I’m sitting here pondering how to approach this subject. I’m so conflicted about everything, I can’t decide between wanting to pull my hair out or to just sit down and cry.
When I was little, I could never quite get my sister’s name out right, instead of “Linda”, she was “Nana”. Since then she’s been “Nana Banana”, “Banana Head”, my father’s favorite nickname for her, “Doodah”, “Minnie Two” (I have no idea where that came from, so don’t ask) and as of late, she and I have been calling each other “Turd”. It’s normal sibling stuff.
When it comes to Linda, I think she’s the most beautiful woman ever created. Blue-green eyes, perfectly shaped eyebrows, full lips, a quick sense of humor, lots of common sense, just an all-around beautiful person. She’s got a great sense of fashion and she’s given birth to the most prized person in my life, my nephew, Ryan.
Growing up, she was the innovator that came up with a technique I call “Ice cream hush money”. Every Friday, she’d pick me up from middle school and we’d have the afternoon together at Polar Bear Ashburn’s for Banana Splits, Turtles and all kinds of treats. So that made me owing to her, so if she was going to get into trouble and she needed me to cover up for her, it was my job to make sure I covered for her best I could. I sure did like those Fridays. I never told that she forgot to pick me up from my piano lesson, or that she left me sitting in front of the school for 2 hours when she was supposed to pick me up. For those rare moments when she messed up, I covered for her because she went out of her way to always take me along wherever she went. Whether it was taking me to work with her at the waterpark or out with her friends, the old saying, “Where you wanted one, you got two” always seemed to be the case. Amongst her friends, I was their little mascot.
When Linda was 18, she moved into an apartment with her best friend Lexie and they were thick as thieves. But, it also meant that at 14, I had no one. No one to go to Banana Splits with on Fridays, no one to check on me or steal the knobs out of the television set in my room to make sure I was doing my homework instead of watching television, playing with my Apple IIe computer or playing video games. I didn’t have many friends that were my age. All my friends were her friends and well, since they had all graduated high school and left for college, it meant that I was alone and had to fend for myself against school bullies and the like. As you can imagine, I felt pretty abandoned.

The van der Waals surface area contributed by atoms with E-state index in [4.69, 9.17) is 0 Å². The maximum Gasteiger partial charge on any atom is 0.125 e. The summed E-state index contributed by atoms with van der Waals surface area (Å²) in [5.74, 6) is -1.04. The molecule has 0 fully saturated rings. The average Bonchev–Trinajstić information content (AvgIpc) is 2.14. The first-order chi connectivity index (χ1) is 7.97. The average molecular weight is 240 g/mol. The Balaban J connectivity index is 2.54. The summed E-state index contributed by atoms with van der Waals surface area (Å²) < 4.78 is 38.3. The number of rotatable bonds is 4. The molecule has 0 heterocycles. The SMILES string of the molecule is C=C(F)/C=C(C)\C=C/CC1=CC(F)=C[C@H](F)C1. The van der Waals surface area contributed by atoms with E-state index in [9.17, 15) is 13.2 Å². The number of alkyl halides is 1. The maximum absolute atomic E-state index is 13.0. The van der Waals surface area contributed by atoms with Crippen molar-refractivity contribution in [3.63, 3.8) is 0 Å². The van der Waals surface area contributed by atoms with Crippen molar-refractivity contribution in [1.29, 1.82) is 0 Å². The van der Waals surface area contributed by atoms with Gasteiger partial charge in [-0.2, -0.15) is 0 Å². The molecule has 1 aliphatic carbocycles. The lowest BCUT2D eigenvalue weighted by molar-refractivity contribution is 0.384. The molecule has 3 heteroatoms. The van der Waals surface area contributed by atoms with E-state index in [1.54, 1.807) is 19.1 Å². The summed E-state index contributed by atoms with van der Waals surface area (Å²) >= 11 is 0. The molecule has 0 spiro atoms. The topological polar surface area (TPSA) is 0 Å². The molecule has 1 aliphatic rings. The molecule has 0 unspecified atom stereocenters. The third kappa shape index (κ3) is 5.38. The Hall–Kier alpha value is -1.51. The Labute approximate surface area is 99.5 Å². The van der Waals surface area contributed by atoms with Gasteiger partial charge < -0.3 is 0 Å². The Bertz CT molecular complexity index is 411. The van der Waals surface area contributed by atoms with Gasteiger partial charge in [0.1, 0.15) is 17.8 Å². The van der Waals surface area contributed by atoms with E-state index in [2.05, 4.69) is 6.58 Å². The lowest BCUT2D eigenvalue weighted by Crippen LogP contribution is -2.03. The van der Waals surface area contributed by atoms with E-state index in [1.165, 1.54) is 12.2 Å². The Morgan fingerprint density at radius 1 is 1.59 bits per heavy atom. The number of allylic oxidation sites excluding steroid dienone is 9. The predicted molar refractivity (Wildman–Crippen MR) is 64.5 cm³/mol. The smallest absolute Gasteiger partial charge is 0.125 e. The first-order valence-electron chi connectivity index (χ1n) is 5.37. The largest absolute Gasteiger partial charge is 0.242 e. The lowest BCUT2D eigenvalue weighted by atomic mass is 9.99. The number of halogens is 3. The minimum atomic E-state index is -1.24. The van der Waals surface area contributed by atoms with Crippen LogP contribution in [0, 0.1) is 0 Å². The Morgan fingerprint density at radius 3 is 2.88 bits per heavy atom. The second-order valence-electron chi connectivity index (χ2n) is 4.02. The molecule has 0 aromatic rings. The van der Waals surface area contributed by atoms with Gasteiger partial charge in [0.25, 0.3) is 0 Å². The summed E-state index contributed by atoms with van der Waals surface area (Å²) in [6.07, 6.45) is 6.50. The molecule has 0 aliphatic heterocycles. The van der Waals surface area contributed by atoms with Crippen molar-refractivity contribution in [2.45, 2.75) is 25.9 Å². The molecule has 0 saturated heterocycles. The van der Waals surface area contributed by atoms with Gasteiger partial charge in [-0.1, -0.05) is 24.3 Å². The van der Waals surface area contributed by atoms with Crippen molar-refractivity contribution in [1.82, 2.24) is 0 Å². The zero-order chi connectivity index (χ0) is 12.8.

In 1986, she married my ex-brother-in-law and moved to Missouri. We didn’t see her much in those 20 years until two years ago when her marriage disintegrated and she came out to live in Vegas with the rest of us. After she got here, it wasn’t long until she had a job, was working 50+ hours a week and living in her own apartment. She grabbed hold of the future with both hands and made things happen for herself. She met her boyfriend Carl and they’ve been together ever since.
Two weeks ago, as I was heading into my Nevada School Law final I got a call from my sister to ask me for a favor. The favor was small, nothing huge, just something quick. When it comes to the people I love, if they ask for a favor, my immediate response is “Anything you’d like” and I leave it to them to tell me how I can help them. So her favor was small, just a need to put me down as contact information for something, and that was it. Easy peasy, nice and easy.
It wasn’t until after I got home from my final that I called my sister and talked to her some more that the bomb was dropped into my lap. “Sher,” she said calmly, “I have breast cancer.” As soon as she said those four words, tears starting streaming down my cheeks. You know, I wasn’t quite ready for that. My sister is the queen of healthy eating, she works out, she’s always been really active. Then boom. Breast Cancer. I didn’t get it. I still don’t. I don’t understand how this could have happened to her.